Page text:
“That couldn’t be further from the truth. Right after the chains of slavery were broken, Black folks started their civic participation,” Becton says.

President Abraham Lincoln signed the D.C. Emancipation Act on April 16, 1862, ending slavery in the District of Columbia and providing immediate freedom to the enslaved.

Following the Civil War, which resulted in both the end of the confederacy and the abolishment of American slavery, the Reconstruction Era birthed the rise of the Ku Klux Klan.

“We were voting in large numbers during the Reconstruction Era until domestic terrorism, including lynching, suppressed our vote,” he says. “We are still dealing with the legacy of that [violence] today.”

The Emancipation statue, depicting a slave breaking the chains of captivity as Abraham Lincoln reads the Emancipation Proclamation. (Photo: Getty)
The Emancipation statue, depicting a slave breaking the chains of captivity as Abraham Lincoln reads the Emancipation Proclamation. (Photo: Getty)

Becton says revising curriculums to challenge inaccurate narratives about Black history is a good place to start, and “it is not revising history, it is getting history right.”

“There is nothing more central to American history than the experience of Africans in America,” Becton says. “The contributions of African Americans should be integrated all of the time, and taught in more than just history class, because we have contributed across the disciplines.”

However, he would like to see Black history being taught in a way that addresses “the context of the struggle” instead of using common redemptive narratives.

“We need to talk about Nat Turner, the Black Panther Party and the Tulsa Race Riots,” says Becton. “Until we face these troubling moments in history, we won’t understand the legacies of present-day suffering.”

The erasure of Black women’s historical contributions also needs addressing, Becton says: “We hear about Rosa Parks, but not enough about Barbara Jordan and Ella Josephine Baker. That’s a huge injustice and it is troubling.”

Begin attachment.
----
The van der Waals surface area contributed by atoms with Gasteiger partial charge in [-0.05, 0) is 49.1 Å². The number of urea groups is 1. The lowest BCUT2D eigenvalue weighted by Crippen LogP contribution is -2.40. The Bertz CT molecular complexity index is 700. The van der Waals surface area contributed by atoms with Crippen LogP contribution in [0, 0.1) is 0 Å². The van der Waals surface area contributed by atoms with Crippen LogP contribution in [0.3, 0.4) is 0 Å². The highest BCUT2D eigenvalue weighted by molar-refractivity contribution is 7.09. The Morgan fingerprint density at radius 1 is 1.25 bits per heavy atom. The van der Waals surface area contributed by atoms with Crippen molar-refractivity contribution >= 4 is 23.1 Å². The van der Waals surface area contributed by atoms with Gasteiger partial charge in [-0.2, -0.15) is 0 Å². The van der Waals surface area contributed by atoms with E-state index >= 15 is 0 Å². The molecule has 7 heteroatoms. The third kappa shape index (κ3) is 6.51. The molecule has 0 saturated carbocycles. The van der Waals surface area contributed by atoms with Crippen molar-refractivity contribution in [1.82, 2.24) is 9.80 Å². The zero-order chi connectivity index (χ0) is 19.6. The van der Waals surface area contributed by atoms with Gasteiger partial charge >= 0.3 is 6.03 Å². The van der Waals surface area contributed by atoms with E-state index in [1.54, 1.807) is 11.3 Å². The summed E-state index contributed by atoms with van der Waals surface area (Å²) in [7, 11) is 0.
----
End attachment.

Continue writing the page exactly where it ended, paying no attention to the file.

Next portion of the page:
1969 gathering of Black Panther members in Oakland, CA. (Photo: Getty)
1969 gathering of Black Panther members in Oakland, CA. (Photo: Getty)

Even during the era of American slavery, Banner emphasizes Black people were able to form cohesive communities and count on one another for survival.

“Think about the fathers raising biracial children that were obviously not theirs and loving them, or the kids that were sold away from their families and how our communities rallied together to care for them,” she says.

Becton views Black history as a celebration of Black love and Black joy. “We are a people that took scrap food and turned it into a delicacy, that is the celebration of Black joy. I want young people to know we are fully worthy of loving ourselves, no matter what American history books say.”

WHAT YOU CAN DO:

  1. Determine your state’s standards for history education.

  2. Learn about your local process for changes to school standards and add your voice to that conversation.

  3. Petition for Black history to be taught honestly, and all year.

  4. Request emphasis on the Reconstruction Era, a transformative and pivotal period in American history that is often omitted from curriculum.

  5. Pledge to Participate in the Black Lives Matter at School Initiative.